Regardless of the venue – Church World, Business World, even Disney World – every person in a position of authority or leadership has a choice. You can be a life-giving leader or a life-sucking leader.  Life-giving leaders create energy, enthusiasm, passion, and loyalty.  They have a contagious way of infusing a sense of purpose, motivation, and confidence in those who follow them.

Life-sucking leaders?  Just the opposite. In their wake you’ll find dispirited, defeated, discouraged people, divided organizations, and a general spirit of fear or powerlessness.  What’s scary is that on the surface, many of these leaders and the organizations they front appear successful, at least for a season.

How can you tell the difference? How can you know to what degree you are a life-giving leader?  The best way I know is to turn to the ultimate life-giving leader – the Lord Jesus Himself.  Based on His impact and leadership, I have discovered twelve ways to recognize a life-giving leader when you see one.   Here are the first six. [click to continue…]

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Soul to Soul

by Andy Wood on February 5, 2014

in 100 Words, Insight, Life Currency, Words

Communication

“In Paris they simply stared when I spoke to them in French; I never did succeed in making those idiots understand their language.”  -Mark Twain

 In communication, clarity rules.

But logic is only one way people make sense of things. [click to continue…]

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leadership failure

Nobody who takes on a leadership role sets out to blow it.  I’ve never heard of a CEO who dreamed of halving his market share, a pastor who fantasized about getting the right foot of fellowship, or a government leader who longs to go from hero to zero.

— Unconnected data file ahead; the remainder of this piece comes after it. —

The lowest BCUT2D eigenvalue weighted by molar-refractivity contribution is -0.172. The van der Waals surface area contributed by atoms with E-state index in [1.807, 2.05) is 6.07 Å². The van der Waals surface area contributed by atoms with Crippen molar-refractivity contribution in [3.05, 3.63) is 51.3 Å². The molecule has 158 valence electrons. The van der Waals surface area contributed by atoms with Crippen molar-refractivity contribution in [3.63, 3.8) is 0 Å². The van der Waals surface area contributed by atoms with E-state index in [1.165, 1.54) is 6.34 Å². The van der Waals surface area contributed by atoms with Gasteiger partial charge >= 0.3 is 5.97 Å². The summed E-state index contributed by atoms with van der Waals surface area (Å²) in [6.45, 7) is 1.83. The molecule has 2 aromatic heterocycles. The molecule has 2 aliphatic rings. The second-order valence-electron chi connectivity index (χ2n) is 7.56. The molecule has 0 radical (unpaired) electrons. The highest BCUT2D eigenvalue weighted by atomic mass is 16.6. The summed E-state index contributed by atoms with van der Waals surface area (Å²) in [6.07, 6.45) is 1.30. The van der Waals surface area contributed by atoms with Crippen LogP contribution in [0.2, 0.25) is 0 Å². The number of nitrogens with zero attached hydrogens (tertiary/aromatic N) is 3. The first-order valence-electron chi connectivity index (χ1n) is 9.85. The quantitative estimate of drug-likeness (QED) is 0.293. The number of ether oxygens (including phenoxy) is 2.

But leadership failure happens.  Often. And while it can happen quickly at times, usually there are warning signs.  Unfortunately, most of the time we wait for hindsight to convince us of what foresight and insight have probably been hollering all along.

If you’re a leader, or have the ear of one, you may want to pay attention to these seven warning signals before it’s too late. [click to continue…]

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EA3623-002I have a pretty high tolerance for clutter.

Until I don’t.

Can you relate?

If you can, you’re probably what the Myers-Briggs people call Perceiving.  If you can’t, and the very idea of leaving stuff out in case you need it a month from now is deeply disturbing, you’re Judging (not judgmental – that’s a different animal).

The problem with being a clutterbug “P” like me is that the items on my schedule or the stuff on my desk start to accumulate until productivity-wise, it feels as though I’m in quicksand.  And then I just want it all gone.

Not organized.  Not streamlined. Not prioritized. O.U.T.